marched from Hubbardton to Poultney in a body, from thence each went to his several homes & this applicant arrived at his home in Granville – some of those who retreated from Ticonderoga were Continental troops but their companies or regiments are not recollected – he knew Colonel Warner’s regiment & he knew the Colonel & General St. Claire, saw them both at Ticonderoga – This applicant was not in the battle at Hubbardston but was near enough in advance of the battle to hear the guns & the officers went to General St. Claire to prevail on him to turn back to assist in the battle & this applicant saw the officers come back from the general tearing their hair with rage because he refused to grant their request – they however (halted) a short time & then marched on – Colonel Warner’s regiment was mostly cut off – it was said at the time that only 36 were left – those with whom this battle was fought were a part of Burgoyne’s army that followed the Americans from Ticonderoga & they followed on to Castleton – shortly after the party with this applicant retreated from Hubbardton they met a (drove) of cattle followed by some Canadiens & it was said Indians – they took seven Canadiens & drove the cattle back – they had been plundered from the inhabitants in that vicinity as it was said & supposed – & this applicant saw a number of individuals who said that their cattle had been driven away – the above is all the actual service this applicant rendered to his country that season as he was taken sick immediately after his return home & did not recover till Janry following – his sickness was occasioned by fatigue & exposure while out – he however was obliged to keep himself ready at all times to enter the service at a moments warning & he did keep himself so ready but his sickness prevented him returning to the service again that season – he provided himself with arms, ammunition & provisions – in the service – he was in actual service this term not less than one month – he thinks it was more but he cannot state precisely from (age & the correspondent loss) of memory – he was a private

Gen St. Clair


He was out a second term under the following named officers: one Webster of John Williams, was colonel – does not recollect which – Silas Childs was Captain – Ichabod (Parker) he thinks was Lieutenant – He entered the service this term in the Spring of 1778 about the time lake [Champlain] broke up it must have been April – the company to which he belonged was divided into 3 or 4 classes; one of which was to be continually scouting by turns so that if the classes were 3, each class was out a third part of the time – but whenever there was an alarm the whole company turns out & this applicant was out very frequently on alarm, besides his taking his turn scouting – he left this service some time in November – it was when the Lake froze over as that the enemy could not navigate the Lake, he resided when he entered the service this term in the same place he did when he entered the first term – he was in no battles – his duties were scouting & watching the enemy – the scouts to which he was attached lay at Whitehall then Skenesborough, on the mountain & other most advantageous for observing the enemy in their movements – had no marching – it was called scouting – no Continentals with this company – he knew no regular officers nor any others except those in command over him – there were none with him – whenever any scout discovered any of the enemy, intelligence was given forthwith to the main body of men & they would all turn out frequently passed and repassed between Canada & the town Kingsbury a place about 15 miles south of Whitehall where a number of tories resided – no large bodies of enemy appeared in those parts during the season  – small parties only came for the purpose of plunder – he entered the service this term as a volunteer instead of being drafted – the orders were for certain number of men but not (many) he does not know – he cannot state (necessarily) how long he was out this term from loss of memory but he was out not less than three months as a private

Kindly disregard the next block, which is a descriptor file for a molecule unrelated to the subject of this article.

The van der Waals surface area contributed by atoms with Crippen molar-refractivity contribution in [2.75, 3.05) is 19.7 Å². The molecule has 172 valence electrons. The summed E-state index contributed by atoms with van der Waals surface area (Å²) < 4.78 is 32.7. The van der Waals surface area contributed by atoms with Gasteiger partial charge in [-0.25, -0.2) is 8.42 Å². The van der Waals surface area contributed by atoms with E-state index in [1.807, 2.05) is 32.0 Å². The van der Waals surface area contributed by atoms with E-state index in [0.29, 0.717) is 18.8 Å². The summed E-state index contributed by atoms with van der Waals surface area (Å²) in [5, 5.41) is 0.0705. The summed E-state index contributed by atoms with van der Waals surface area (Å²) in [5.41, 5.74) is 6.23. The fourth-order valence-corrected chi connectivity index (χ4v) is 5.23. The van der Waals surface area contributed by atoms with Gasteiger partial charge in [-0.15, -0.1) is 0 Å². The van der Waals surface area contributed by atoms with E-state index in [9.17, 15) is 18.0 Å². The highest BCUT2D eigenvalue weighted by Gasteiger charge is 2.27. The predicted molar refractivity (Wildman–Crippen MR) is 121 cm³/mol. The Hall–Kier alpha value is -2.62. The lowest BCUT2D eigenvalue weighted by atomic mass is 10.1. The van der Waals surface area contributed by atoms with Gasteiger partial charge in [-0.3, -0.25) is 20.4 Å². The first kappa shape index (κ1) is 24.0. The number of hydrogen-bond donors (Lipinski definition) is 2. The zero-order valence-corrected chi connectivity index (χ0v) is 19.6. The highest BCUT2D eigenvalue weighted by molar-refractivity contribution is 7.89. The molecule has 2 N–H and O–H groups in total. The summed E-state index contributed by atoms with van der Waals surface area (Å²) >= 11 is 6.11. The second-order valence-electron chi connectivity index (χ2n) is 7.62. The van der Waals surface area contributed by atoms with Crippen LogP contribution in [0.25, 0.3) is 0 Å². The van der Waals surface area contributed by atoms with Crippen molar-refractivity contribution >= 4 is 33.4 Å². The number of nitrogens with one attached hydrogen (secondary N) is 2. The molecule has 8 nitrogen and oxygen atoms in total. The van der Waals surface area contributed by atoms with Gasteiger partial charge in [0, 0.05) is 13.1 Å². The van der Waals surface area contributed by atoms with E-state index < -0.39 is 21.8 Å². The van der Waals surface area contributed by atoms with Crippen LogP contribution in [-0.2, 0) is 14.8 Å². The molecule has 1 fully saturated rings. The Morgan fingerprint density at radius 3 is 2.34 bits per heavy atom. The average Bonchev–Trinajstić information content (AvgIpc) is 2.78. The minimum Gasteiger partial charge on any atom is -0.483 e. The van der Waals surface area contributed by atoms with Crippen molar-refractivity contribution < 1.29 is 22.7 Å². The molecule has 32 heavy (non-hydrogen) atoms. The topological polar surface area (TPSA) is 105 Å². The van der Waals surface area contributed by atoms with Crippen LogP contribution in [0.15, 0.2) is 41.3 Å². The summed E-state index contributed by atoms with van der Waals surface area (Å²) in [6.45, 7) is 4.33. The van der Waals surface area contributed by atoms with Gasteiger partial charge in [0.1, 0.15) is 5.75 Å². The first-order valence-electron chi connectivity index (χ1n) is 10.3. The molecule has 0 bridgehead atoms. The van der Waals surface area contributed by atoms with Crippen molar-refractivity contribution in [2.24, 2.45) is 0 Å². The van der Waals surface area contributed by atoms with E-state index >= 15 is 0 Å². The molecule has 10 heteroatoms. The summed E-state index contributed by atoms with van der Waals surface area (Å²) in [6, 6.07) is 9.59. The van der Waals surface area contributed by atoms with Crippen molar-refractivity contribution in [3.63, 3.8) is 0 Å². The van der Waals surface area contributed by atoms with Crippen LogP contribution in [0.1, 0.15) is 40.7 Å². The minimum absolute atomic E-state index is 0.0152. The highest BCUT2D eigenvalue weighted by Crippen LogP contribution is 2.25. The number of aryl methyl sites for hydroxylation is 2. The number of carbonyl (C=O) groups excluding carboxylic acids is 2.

He entered the service & served a third term under the following named officers & served as follows:

The Captain or commandant as he always styled himself &, who this applicant understood, to be a continental officer, sent to (this) command was Levi Stockwell– Lieutenant was Thomas Boggs, first Serjeant was John (Harder), 2d Thomas (Miles), the (—-Tysol)- the Commissary was – Gillet – Quarter Master Serjeant was Abram Van Deusen, he knew no higher officer & does not know whether there were any others- he commenced this term of service the first of April 1779 & left the same the first of January following – he was a resident of the town of Granville county of Washington State of New York- Drafting orders came & he turned out as volunteer instead of being drafted – had no battles, had no marching other than scouting – his station was at Skenesborough now Whitehall – the barracks were Skenes building – the number of men at this place constantly were said to be 100- his duties & object were to guard the frontiers, scouting, observing the movements or approach of the enemy & to give the alarm to the country & militia when any of the enemy were discovered- when an alarm was given the militia would come to Skenesborough from Granville, Hebron & White Creek, N.Y.& would sometimes remain there a fortnight or till the alarm was over – Colonel Webster who resided in Hebron came to Skenesborough a number of times. Some continental troops during this term lay at Fort Edward, 24 miles distant south & some of the officers, were up to Skenesborough to attend Court Martials & two men were ordered by them to be flogged- Captain Stockwell sent for the officers at Fort Edward instead of Militia officers to sit on courts martial- Col Webster was a militia officer- This applicant was not a Fort Edward during this term. Colonel Sherwood was at Fort Edward- this applicant supposes he belonged to his regiment, but cannot positively state – he was in actual service this term, 9 months- & he was informed that Col Sherwood was a continental officer-